Ten years ago the Iraq War began. The average price of gasoline was $1.40 per gallon and there was no LeBron James around to prevent the San Antonio Spurs from capturing their second NBA title in five seasons.
In Illinois high school cross country, 2003 marked the beginning of what could be coined the "Nykaza Era" for Beecher's boys' program.
Since 2003, three Nykaza brothers -- Garrett, Griffin and Grant -- have run for the Bobcats, with each one playing a substantial role on the team. The brothers appeared in the state meet a combined 11 times, the most successful outing being Grant's individual crown in Class 1A last year.
Second-year Beecher coach Adam Depew only got to see Grant in action last season, but he quickly realized that he had something special in his star runner.
"He was Grant, so he was naturally a leader," Depew said. "He passed along a solid work ethic (to his teammates), as well as the understanding that when you're running, you focus on that activity on its own."
Junior Pat Barton echoed his coach's thoughts about the extent to which Grant's leadership impacted the Bobcats' overall mindset.
"It felt like an honor to just talk to Grant," Barton said. "We know how he felt to make it to state, and we all want to become better runners because of him."
While Grant was unquestionably a positive influence on his teammates, the Nykaza Era at Beecher finally ended when he graduated in May. Nykaza has since enrolled at Florida State.
His departure created a huge void in Beecher's roster, one Depew and his athletes hope they can fill quickly so the Bobcats can remain an influential small-school program this fall.
According to sophomore Nathan Swanson, the first step is psychological. In short, it is vital for Beecher runners to immediately come to grips with Nykaza's absence and be able to effectively handle it.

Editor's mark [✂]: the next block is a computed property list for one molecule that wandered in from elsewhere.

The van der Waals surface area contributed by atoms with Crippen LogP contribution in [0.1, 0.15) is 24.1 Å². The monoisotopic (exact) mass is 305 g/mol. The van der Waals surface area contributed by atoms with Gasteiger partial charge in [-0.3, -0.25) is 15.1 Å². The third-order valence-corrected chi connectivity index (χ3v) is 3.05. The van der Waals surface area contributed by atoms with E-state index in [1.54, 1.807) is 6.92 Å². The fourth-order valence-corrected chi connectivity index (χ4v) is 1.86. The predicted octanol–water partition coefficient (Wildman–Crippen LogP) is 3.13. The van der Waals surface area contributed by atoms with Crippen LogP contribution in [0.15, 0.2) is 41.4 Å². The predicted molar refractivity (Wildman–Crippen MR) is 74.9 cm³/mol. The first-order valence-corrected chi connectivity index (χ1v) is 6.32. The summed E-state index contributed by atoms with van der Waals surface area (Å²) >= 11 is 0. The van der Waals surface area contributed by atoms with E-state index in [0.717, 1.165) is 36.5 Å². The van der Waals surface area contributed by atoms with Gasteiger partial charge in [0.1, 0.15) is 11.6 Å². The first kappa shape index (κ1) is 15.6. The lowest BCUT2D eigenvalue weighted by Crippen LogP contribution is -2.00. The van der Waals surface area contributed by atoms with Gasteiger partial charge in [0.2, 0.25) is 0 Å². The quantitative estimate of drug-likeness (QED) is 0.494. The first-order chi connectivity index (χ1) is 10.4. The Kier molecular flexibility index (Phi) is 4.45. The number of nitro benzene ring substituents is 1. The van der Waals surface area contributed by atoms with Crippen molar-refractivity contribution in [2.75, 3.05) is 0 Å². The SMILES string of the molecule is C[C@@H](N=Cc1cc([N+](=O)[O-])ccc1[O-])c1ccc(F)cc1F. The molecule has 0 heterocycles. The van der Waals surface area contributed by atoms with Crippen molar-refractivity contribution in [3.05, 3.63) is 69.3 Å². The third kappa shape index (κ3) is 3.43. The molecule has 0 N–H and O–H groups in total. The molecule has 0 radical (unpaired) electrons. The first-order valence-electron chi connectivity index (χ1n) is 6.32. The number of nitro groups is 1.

"We've all discussed how we won't have that one (meet) point with Grant," Swanson said. "So we want to work off each other in races and practices to get better times."
Barton agreed the Bobcats will need to push much harder in order to succeed this season.
"It's a little intimidating because Grant created a big spotlight for (Beecher)," he said. "But you have to train and be dedicated and not take a day off if you feel lazy."
Another way the Bobcats plan to move on post-Nykaza is through a boosting of their recruiting efforts. In addition to his job as coach, Depew has begun serving as an English teacher at the high school, which he believes will help immensely in building up Beecher's program.
"It's hard to recruit when I'm living 40 minutes away," he said. "The students will know me better and I can build up that relationship with them."
Overall, Depew said the transition to a new era of Beecher boys' cross country has been a smooth one thus far. He added, though, that once the 2013 campaign officially starts, it will be up to runners like Barton and Swanson to lead the team in the right direction.
"The underclassmen have to understand the weight is on their shoulders and that they're now Beecher cross country," Depew said. "They should be assuming responsibility for the team instead of waiting for their moment."